Individuals with disabilities have an increased caries risk mainly owing to impaired oral clearance, inappropriate food choices, difficulties in oral hygiene routines including use of fluorides, and low overall understanding of healthy behavior. Although individuals with disabilities have an urgent need of effective preventive measures, their ability to accomplish such measures themselves is severely limited. Training programs that stimulate oral motor function and oral sensory perception can improve oral clearance. Frequency of meals and choices of food can be influenced by increased knowledge among care staff and the individuals themselves. Different kinds of cognitive support can also enable people with disabilities to independently make healthy food choices, and cognitive support and assistive devices can facilitate oral hygiene and use of fluorides. Impaired oral clearance leads to increased caries risk but, at the same time, increases the effect of fluorides. Tooth brushing with toothpaste is a population-based strategy used by most people. When supplemental fluoride is needed more frequent use of tooth brushing with fluoridated toothpaste or a higher concentration of fluoride becomes a useful method, well known by people with disabilities and care staff.
Hagman-Gustafsson ML, Holmén A, Strömberg E, Gabre P, Wårdh I. Who cares for the oral health of dependent elderly and disabled persons living at home? A qualitative study of case managers' knowledge, attitudes and initiatives. Sweden Dental Journal 2008;32(2):95-104.
In 1999 a new law in Sweden granted people receiving a certain level of supportive care from the community the right to receive a free, in-home oral health assessment. Subsequent appraisal has disclosed that far from all eligible people, especially those living at home, have undergone such an assessment. Of fundamental importance to the success of this scheme is the active involvement of case managers in identifying those who are eligible for assessment. The aim of this study was to investigate case managers' knowledge of and attitudes to the oral health of their clients and the initiatives they take to ensure that dependent elderly and disabled persons living at home have access to oral health care. Their knowledge of the 1999 law was limited. In general there were no procedures in place to ensure that the oral assessments were undertaken and that records were kept. The case managers considered that they should not be responsible, although they could not suggest a more appropriate instance. The potential role of regular oral health assessment in prevention of oral diseases was not discussed at all in the interviews. The current systems for monitoring oral health are tailored primarily to institutionalized care. In future many more dependent people will continue to live at home with support from community home care assistants and relatives. It is important that oral health care activities, as well as research, are modified accordingly.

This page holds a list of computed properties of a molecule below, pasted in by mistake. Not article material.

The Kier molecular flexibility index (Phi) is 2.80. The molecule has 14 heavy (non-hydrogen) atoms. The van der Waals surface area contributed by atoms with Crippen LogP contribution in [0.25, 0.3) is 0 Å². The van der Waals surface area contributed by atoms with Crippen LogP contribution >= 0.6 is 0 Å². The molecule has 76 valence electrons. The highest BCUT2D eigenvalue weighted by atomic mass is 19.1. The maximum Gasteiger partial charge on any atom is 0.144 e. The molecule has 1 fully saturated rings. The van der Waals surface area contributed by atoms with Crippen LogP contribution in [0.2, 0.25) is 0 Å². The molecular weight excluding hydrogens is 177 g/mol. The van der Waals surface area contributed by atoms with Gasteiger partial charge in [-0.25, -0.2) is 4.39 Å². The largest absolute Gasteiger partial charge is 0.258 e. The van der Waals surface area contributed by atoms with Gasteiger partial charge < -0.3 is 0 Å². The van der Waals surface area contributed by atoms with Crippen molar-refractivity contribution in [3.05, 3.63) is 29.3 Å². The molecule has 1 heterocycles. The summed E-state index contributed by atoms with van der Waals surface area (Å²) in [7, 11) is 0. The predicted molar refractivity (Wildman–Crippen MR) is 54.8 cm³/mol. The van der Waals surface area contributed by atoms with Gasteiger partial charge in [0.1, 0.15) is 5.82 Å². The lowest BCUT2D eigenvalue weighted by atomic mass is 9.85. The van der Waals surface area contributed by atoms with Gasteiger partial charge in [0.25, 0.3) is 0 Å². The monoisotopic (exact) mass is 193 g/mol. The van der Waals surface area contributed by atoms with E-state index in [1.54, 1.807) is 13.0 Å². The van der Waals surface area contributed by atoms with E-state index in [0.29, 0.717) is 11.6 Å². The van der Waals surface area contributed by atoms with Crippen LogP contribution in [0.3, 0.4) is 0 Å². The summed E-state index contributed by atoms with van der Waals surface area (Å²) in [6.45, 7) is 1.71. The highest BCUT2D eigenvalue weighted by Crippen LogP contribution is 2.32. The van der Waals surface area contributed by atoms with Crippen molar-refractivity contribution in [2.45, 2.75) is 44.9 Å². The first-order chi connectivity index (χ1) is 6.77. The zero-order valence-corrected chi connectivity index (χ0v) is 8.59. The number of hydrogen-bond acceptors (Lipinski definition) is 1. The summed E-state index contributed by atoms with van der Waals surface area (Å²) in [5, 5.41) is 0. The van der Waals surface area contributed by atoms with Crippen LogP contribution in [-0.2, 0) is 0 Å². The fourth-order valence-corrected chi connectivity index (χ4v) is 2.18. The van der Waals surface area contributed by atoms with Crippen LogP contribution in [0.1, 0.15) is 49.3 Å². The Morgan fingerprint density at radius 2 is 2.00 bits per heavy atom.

Jones J, Griffiths J, McClusker N, Rooney C, Hilton S, Hunter L. Proposals for a dental care professional qualification in special care dentistry: results of a UK survey.Journal of Disability and Oral Health 2009;10(3):115-121.
The study investigated demographic details, scope of practice, mandatory training, opportunities for Continuing Professional Development (CPD) and interest in a post-qualification course in Special Care Dentistry (SCD) amongst dental hygienists and dental therapists working in the United Kingdom. The study showed that training courses in SCD for dental hygienists and dental therapists are likely to be highly valued and well-attended provided that funding issues are resolved. The authors suggest that such courses should, ideally, be overseen by one group and that closer links between dental hygiene/therapy and dental undergraduate training should be developed.
Nunn J, Gorman T. Special care dentistry and the dental team. Vital for the Whole Dental Team 2010;7(Summer): 22-25. (http://www.nature.com/vital/journal/v7/n3/pdf/vital1186.pdf)
Special care dentistry is that specialty of dentistry that aims to facilitate oral care for people with an impairment or disability, for example, those who have a physical, sensory, intellectual, mental, medical, emotional or social impairment or disability or, more often, a combination of these that means accessing conventional dental care presents challenges.